Any possible restructuring of the NPA has been deferred pending the finalisation of what the cluster must first conclude.
Letme assure the Honourable Smuts that we will put the interests of thecountry and the Constitution first in going about this very importanttask of ensuring that justice is dispensed fairly, impartially andeffectively.
The Honourable Patricia De Lillewants us to release the performance agreements signed with Ministers.The process is still ongoing, as explained by both Minister Chabane andmyself.
Ministers are still to conclude deliveryagreements within their clusters. These detailed delivery agreementwill clarify roles, mandates, resources and other critical information.
Weurge Honourable Members to bear with us while we conclude thisgroundbreaking process which will truly change the way government works.
Wetrust that the Opposition wants access to the agreements so that theycan provide advice on how to strengthen implementation, and not togenerate media headlines about who is performing, who is not and whoshould be fired.
That is not the purpose ofthese agreements. The purpose is to improve and change the waygovernment works. It is not a punitive exercise.
Wereiterate that the defining feature of this administration will be tochange the way government works. We want government to work faster,better and more effectively.
We would greatly benefit from suggestions from Members of Parliament on how to make this exercise a success.
You will agree with me that the 2010 World Cup spirit has truly ignited unprecedented displays of national pride.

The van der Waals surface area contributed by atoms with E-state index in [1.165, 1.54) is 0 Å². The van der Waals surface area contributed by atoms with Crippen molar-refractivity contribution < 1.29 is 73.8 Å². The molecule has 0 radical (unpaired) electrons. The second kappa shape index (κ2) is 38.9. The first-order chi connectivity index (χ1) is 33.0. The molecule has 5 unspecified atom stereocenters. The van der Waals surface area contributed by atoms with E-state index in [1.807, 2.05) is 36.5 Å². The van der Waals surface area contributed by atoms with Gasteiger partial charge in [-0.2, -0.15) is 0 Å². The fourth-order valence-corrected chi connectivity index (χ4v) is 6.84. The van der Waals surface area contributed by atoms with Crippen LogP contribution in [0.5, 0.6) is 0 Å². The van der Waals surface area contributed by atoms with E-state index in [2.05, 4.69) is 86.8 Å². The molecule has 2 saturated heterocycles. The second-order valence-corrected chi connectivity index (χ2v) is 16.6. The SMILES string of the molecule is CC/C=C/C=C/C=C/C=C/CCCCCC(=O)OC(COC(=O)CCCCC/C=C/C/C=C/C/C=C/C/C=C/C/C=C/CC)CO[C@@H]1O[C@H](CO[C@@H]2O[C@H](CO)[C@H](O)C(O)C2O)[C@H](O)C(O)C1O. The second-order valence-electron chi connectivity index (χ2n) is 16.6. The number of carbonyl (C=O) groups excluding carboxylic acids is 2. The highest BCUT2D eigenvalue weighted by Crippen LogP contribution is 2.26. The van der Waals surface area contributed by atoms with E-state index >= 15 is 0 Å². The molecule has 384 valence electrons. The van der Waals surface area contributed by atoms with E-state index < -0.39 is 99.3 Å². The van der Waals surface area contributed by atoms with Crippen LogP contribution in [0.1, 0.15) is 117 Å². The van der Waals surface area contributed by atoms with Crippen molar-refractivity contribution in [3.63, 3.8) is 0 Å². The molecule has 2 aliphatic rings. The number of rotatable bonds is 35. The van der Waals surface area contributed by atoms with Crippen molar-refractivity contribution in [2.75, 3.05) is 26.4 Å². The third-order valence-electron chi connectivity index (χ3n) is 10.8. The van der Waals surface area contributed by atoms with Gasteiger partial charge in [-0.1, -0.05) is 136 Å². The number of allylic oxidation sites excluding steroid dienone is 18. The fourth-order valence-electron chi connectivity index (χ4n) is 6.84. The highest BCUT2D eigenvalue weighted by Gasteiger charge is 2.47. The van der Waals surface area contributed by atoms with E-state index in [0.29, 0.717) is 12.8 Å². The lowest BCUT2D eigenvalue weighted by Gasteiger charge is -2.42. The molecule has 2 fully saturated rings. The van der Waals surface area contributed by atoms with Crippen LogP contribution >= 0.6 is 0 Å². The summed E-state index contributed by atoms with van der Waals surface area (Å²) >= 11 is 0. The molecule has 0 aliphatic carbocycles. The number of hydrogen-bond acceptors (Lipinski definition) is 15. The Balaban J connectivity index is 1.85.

Thisvery House turned colourful yesterday, due to the beautiful scarves inthe colours of the national flag that we all wore yesterday, courtesyof the International Marketing Council.
Weacknowledge the good work of the International Marketing Council, whichreports to the Presidency via Minister Chabane, the Department of Artsand Culture, GCIS, Sports and Recreation, SA Tourism and other agenciesthat are part of a massive campaign to promote the World Cup amongstSouth Africans.
The branding and marketing is visible and successful, keep up the good work.
Weurge Honourable members to help us take the campaign to every corner,to mobilise South Africans to deliver memorable and successful event.
Let me re-emphasise the need for us to work together to build our country.
We have achieved a lot in the past 16 years, we just have to build on it. This country belongs to all of us.
In closing let me again borrow from Inkosi Albert Luthuli’s speech to the Congress of Democrats in 1958.
“Itis often suggested, quite rightly, that democracy was developed inhomogeneous communities - in Europe, possibly in Asia to an extent - incommunities that were homogeneous in colour. Here in South Africa weare not a homogeneous community, not as far as race and colour areconcerned nor possibly even in culture. It is suggested that people inhomogeneous communities can very well speak of democracy being shared;but in a community like ours, diverse in very many respects, you can''thope to share democracy.
But I personallybelieve that here in South Africa, with all our diversities of colourand race, we will show the world a new pattern for democracy.
Ithink there is a challenge to us in South Africa to set a new examplefor the world. Let us not side-step that task. What is important isthat we can build a homogeneous South Africa on the basis not of colourbut of human values”.
I am sure we are all up to the challenge. Working together, we can do more!
I thank you.